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A sinusoid is any function having the following form:
is the independent (real) variable, and the fixed parameters
are all real constants. In audio
applications we typically have
An example is plotted in Fig.4.1.
The term ``peak amplitude'' is often shortened to ``amplitude,'' e.g.,
``the amplitude of the tone was measured to be 5 Pascals.'' Strictly
speaking, however, the amplitude of a signal is its instantaneous
value at any time . The peak amplitude satisfies
. The ``instantaneous magnitude'' or simply
``magnitude'' of a signal is given by , and the peak
magnitude is the same thing as the peak amplitude.
The ``phase'' of a sinusoid normally means the ``initial phase'', but
in some contexts it might mean ``instantaneous phase'', so be careful.
Another term for initial phase is phase offset.
Note that Hz is an abbreviation for Hertz which
physically means cycles per second. You might also encounter
the notation cps (or ``c.p.s.'') for cycles per second (still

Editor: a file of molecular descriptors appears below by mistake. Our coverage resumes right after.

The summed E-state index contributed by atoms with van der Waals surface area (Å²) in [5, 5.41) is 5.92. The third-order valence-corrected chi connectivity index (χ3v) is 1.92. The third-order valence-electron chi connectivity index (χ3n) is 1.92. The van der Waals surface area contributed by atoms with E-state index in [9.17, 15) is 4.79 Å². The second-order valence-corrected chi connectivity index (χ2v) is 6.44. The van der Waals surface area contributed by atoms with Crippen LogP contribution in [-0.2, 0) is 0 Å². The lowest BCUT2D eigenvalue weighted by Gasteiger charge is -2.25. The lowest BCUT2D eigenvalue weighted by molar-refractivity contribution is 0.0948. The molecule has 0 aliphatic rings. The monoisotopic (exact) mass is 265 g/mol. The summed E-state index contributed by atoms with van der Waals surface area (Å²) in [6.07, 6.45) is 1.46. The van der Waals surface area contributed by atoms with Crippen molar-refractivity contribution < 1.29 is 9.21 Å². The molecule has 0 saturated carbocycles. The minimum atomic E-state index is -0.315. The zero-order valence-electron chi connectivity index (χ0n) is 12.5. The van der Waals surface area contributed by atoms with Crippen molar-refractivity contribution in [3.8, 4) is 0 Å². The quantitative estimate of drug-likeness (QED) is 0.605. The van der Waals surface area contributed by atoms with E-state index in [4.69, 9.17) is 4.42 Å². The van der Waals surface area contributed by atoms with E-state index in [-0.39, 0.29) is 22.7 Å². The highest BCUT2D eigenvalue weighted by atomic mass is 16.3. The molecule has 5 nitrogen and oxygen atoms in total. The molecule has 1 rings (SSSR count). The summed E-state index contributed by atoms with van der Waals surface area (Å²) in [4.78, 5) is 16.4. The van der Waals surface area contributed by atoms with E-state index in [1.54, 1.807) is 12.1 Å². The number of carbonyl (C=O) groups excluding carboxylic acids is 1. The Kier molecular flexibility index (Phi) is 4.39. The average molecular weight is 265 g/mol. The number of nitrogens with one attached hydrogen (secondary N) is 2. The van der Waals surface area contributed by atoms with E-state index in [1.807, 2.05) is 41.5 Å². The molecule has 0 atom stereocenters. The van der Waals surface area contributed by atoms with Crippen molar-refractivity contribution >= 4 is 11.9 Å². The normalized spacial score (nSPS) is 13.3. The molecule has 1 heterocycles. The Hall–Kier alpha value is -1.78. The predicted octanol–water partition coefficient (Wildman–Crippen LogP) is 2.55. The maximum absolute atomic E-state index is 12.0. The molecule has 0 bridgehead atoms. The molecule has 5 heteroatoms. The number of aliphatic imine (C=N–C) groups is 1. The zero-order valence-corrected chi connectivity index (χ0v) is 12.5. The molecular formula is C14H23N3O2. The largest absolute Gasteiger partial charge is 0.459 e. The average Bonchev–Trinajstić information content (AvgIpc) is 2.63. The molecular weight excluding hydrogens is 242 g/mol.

in use by physicists and formerly used by engineers as well).
Since the sine function is periodic with period , the initial
is indistinguishable from . As a result,
we may restrict the range of to any length interval.
When needed, we will choose
. You may also encounter the convention
Note that the radian frequency is equal to the time
derivative of the instantaneous phase of the sinusoid:
This is also how the instantaneous frequency is defined when the
phase is time varying
denote the instantaneous phase of a sinusoid with a time-varying
. Then the instantaneous frequency is again
given by the time derivative of the instantaneous phase:
Previous: Sinusoids and ExponentialsNext: Example Sinusoids
About the Author: Julius Orion Smith III
Julius Smith's background is in electrical engineering (BS Rice 1975, PhD Stanford 1983). He is presently Professor of Music and Associate Professor (by courtesy) of Electrical Engineering at Stanford's Center for Computer Research in Music and Acoustics (CCRMA)
, teaching courses and pursuing research related to signal processing applied to music and audio systems. See http://ccrma.stanford.edu/~jos/